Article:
A Path With Heart
In looking through my photo archives for a picture that I intended to put on my wall here in Calgary, I came upon this image that I took while walking down the street in the city of ChangZhou which was my home for three and a half years. I was looking for a “river” photo for China that would keep company with my river photos of the Mekong as seen in Vietnam, Laos and Cambodia during the first months of 2011. That I found this particular photo the day after discussing the I-Ching here seemed to be auspicious – or – synchronistic.
Almost as soon as I wrote these words, I have to say that I am not a Taoist, nor do I get much involved with any of the many faces of the parapsychological and the paranormal such as tarot, astrology, or whatever. I don’t understand them and I don’t pretend a very deep interest. In saying this, I don’t discount them either. I personally just use what works for me. If I had to give it some sort of a name, I would have to say that I follow “Robertism,” a spiritual path of one. Not a large congregation to be sure; but, it is the best one that I have found. All that I can say is that what I do have for my spiritual path is something that doesn’t change much. I don’t have the energy, time or inclination to continue “sampling” the various spiritual and psychological paths looking for something quicker or better.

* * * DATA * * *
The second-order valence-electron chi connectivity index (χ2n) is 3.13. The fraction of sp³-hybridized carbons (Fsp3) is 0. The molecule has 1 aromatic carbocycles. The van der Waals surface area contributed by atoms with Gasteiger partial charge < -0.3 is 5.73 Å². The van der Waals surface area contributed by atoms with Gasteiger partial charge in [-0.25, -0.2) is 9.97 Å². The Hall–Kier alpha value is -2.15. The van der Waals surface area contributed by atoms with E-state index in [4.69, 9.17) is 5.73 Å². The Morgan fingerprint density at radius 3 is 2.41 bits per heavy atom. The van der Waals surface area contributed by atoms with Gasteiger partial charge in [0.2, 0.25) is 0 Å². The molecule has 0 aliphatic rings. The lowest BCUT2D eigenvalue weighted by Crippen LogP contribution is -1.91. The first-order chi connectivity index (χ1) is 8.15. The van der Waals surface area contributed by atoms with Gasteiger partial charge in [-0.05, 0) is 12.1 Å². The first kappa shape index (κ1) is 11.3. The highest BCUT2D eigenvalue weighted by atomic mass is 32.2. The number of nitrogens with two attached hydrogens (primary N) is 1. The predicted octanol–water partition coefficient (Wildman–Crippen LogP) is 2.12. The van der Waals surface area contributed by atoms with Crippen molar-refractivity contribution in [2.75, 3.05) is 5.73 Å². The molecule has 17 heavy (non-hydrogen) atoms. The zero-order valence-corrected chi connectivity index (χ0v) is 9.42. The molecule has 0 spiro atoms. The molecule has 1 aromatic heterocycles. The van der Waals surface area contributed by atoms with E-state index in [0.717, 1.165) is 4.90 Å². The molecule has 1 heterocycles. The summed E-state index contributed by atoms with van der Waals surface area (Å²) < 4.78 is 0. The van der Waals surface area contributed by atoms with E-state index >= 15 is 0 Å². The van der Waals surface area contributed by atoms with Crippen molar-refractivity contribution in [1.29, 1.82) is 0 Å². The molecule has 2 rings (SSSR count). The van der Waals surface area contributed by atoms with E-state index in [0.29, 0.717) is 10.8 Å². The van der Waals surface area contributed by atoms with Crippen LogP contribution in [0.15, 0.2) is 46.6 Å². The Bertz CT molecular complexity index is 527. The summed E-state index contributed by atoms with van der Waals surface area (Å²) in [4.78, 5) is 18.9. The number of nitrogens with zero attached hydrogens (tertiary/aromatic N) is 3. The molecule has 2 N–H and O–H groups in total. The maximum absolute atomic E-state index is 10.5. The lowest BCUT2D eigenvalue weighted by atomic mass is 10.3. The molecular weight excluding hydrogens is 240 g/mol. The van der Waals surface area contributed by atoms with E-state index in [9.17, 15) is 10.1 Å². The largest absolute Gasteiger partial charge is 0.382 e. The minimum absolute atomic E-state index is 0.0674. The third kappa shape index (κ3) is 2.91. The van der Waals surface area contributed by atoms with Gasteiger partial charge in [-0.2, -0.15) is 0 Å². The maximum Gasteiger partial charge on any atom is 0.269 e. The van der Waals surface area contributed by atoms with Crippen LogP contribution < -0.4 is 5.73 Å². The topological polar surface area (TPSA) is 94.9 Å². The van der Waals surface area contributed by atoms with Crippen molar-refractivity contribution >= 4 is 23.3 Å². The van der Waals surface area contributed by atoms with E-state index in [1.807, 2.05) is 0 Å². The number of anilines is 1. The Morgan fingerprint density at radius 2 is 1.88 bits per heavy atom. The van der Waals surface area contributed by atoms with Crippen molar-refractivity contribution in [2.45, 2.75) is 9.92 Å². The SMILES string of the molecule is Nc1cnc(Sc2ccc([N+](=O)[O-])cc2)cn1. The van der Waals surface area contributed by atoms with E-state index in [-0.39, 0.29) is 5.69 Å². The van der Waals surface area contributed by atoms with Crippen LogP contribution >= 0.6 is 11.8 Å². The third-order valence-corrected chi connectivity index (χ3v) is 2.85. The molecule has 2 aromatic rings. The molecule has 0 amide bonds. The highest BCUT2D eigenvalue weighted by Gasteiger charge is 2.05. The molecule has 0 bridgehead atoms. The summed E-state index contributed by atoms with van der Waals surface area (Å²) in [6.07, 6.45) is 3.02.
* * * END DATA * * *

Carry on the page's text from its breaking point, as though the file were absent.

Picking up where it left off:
Interestingly enough, Jack Kornfield, in his book, A Path With Heart, has this to say – another synchronicity that I found after taking a break from writing today’s blog post (sometimes it takes a full day to write a post – waiting for the words. In the case of this post, I have worked on it for two days.):
“If we do a little of one kind of practice and a little of another, the work we have done in one often doesn’t continue to build as we change to the next. It is as if we were to dig many shallow wells instead of one deep one. In continually moving from one approach to another, we are never forced to face our own boredom, impatience, and fears. We are never brought face to face with ourselves. So we need to choose a way of practice that is deep and ancient and connected with our hearts, and then make a commitment to follow it as long as it takes to transform ourselves.” (Kornfield, p. 34)
This was a powerful set of words for me to hear, words that kept me awake for too many hours while I sought to clarify exactly what was my practice of depth, if any. In the process of wrestling with these words and their resonances, I realised that I was deeply committed to Jungian psychology, Buddhist meditation, and a curious blend of Celtic, Christian and First Nations’ spiritualism. My ancestral roots are a blend of Celtic, Christian and First Nation bloodlines. Buddhism and Jungian psychology, together, serve as the mortar holding these diverse pieces together. My task is then to honour this curious, individual path as I know that it is only via this path that I will find the depth and meaning that defines what it is to be “Robert.”